When do we feel safe?
It’s an interesting question.
I find that in today’s society we have a tendency to be the persona we are expected to be in order to suit that particular environment.
We deny our truth in front of the audience that is the outer world and feel safe exclusively while being tucked away, safely backstage.
This role-playing may be counter-productive to our true selves as well as to artistic creation.
Louise Bourgeois was a huge fan of Picasso’s because she saw so much truth in his work.
He lived and experienced every movement and there was integrity in every brush stroke.
She believed that Dali and his ilk were theatrical, as was the New York scene where their main goal was to be fashionable.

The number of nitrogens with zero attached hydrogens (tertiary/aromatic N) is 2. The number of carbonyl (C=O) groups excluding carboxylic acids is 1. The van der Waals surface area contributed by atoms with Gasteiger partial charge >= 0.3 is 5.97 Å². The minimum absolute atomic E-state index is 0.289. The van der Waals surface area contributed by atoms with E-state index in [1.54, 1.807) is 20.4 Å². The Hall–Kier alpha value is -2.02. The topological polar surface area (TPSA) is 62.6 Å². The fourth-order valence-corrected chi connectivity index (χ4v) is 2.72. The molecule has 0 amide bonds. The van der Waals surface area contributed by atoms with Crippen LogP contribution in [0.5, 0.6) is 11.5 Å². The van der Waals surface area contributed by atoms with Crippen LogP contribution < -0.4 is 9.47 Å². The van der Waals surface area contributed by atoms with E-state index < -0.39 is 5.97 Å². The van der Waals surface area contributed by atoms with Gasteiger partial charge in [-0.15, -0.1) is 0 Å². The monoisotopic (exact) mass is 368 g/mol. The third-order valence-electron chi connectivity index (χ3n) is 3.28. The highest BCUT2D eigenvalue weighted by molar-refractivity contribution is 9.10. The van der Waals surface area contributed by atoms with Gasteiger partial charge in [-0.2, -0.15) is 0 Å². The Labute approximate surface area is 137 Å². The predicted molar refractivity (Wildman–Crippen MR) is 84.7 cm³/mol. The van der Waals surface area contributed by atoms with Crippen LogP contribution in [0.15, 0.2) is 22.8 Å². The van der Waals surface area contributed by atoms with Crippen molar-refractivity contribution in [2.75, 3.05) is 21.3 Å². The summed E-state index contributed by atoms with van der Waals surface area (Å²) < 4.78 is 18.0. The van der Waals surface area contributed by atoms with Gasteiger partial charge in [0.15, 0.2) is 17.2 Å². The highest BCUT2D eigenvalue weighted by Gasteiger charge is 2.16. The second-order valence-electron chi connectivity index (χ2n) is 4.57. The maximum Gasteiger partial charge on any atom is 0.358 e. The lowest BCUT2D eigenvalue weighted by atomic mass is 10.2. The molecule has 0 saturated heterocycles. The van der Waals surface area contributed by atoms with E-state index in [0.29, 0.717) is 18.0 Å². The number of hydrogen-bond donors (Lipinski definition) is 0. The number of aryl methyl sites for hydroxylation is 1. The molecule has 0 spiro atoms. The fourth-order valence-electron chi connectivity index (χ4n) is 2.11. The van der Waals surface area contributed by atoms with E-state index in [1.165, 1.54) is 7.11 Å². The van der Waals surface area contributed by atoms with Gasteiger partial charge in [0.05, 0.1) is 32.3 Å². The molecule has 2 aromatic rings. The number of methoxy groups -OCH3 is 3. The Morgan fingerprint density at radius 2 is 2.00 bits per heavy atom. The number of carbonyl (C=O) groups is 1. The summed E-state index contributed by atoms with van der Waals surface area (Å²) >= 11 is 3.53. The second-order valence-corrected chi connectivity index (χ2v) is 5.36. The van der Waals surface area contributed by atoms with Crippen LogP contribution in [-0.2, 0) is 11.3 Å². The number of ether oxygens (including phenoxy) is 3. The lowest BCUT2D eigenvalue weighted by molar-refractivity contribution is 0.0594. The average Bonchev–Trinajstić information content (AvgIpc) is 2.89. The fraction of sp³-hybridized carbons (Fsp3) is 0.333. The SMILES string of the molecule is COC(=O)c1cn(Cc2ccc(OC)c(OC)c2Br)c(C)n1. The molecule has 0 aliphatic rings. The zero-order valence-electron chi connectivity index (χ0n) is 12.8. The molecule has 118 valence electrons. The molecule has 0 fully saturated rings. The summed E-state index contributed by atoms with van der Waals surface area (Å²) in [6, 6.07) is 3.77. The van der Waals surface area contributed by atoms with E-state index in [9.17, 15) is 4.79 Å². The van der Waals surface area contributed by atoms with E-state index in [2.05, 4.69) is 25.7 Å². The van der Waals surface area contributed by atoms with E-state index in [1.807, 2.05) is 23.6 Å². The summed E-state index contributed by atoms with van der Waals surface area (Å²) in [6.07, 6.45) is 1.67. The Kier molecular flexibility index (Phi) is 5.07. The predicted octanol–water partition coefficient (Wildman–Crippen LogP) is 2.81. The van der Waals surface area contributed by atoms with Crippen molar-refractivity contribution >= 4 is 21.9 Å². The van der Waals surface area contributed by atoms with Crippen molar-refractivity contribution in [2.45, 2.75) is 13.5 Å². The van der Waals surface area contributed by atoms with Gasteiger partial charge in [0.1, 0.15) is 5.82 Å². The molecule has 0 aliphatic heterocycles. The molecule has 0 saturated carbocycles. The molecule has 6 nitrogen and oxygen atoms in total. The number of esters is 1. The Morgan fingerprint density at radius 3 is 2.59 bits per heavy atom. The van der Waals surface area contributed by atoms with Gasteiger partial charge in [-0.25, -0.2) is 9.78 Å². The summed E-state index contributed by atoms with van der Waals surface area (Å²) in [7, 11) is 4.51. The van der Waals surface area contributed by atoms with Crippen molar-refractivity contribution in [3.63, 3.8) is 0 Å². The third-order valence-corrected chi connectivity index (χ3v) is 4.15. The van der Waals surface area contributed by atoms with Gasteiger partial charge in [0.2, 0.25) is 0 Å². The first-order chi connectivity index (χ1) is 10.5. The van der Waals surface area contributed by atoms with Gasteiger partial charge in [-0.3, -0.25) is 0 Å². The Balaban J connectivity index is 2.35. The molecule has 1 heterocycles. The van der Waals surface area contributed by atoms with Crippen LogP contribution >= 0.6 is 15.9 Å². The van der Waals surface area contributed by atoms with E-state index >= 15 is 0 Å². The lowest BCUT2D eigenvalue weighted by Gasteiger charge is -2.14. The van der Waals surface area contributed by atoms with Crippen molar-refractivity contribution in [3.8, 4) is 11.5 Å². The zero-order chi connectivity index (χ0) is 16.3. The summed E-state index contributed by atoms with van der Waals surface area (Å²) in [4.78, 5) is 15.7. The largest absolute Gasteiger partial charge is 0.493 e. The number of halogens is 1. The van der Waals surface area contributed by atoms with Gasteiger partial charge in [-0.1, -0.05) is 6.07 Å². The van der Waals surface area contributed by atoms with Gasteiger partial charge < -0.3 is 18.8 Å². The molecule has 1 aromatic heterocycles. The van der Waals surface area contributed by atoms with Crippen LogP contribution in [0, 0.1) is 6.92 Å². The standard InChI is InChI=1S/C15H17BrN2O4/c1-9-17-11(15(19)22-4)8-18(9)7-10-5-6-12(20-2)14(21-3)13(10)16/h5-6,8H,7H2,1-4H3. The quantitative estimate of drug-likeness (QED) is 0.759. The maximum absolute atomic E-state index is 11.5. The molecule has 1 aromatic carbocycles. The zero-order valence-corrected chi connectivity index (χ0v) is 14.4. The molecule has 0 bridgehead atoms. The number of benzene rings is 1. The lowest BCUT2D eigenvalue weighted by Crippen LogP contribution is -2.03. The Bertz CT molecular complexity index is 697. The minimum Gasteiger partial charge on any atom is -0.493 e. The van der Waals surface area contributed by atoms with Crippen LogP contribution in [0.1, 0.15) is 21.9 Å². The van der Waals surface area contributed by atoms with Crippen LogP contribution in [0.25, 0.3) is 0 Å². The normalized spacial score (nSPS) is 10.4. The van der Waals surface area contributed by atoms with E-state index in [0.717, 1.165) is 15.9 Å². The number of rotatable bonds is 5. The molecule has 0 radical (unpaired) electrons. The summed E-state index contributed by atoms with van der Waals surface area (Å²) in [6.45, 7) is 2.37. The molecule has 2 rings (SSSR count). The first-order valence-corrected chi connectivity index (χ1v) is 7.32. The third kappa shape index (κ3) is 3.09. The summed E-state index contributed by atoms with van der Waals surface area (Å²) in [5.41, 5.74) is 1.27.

“Never depart from the truth even though it seems banal at first…! Keep your integrity. You will only count, for yourself and in your art, to the extent that you keep your integrity.” 
Few of us do not doubt ourselves at times.
Still, what if we feel unsure and fear the slaughter of the nullifidians?
What then, Louise?
“Skepticism is the beginning of decadence. It’s a form of abdication and bankruptcy.” 
Louise leads us to the fear that fuels this bankruptcy of hope.
The fear becomes that monster within us, yet upon close rational and intuitive examination we can see that, like most of the obstacles before us, this demon is built by our imagination.
She also said:
“To be an artist is a guarantee to your fellow humans that the wear and tear of living will not let you become a murderer… Audience is bullshit, unnecessary. Communication is rare; art is a language, like the Chinese language. Who gets it? The deaf mutes in the subway.” 
They kept her from being lonely.
The contact with kindred spirits, the deaf mutes in the subway.
“You are born alone. You die alone. The value of the space in between is trust and love.” 
By Boky Hackel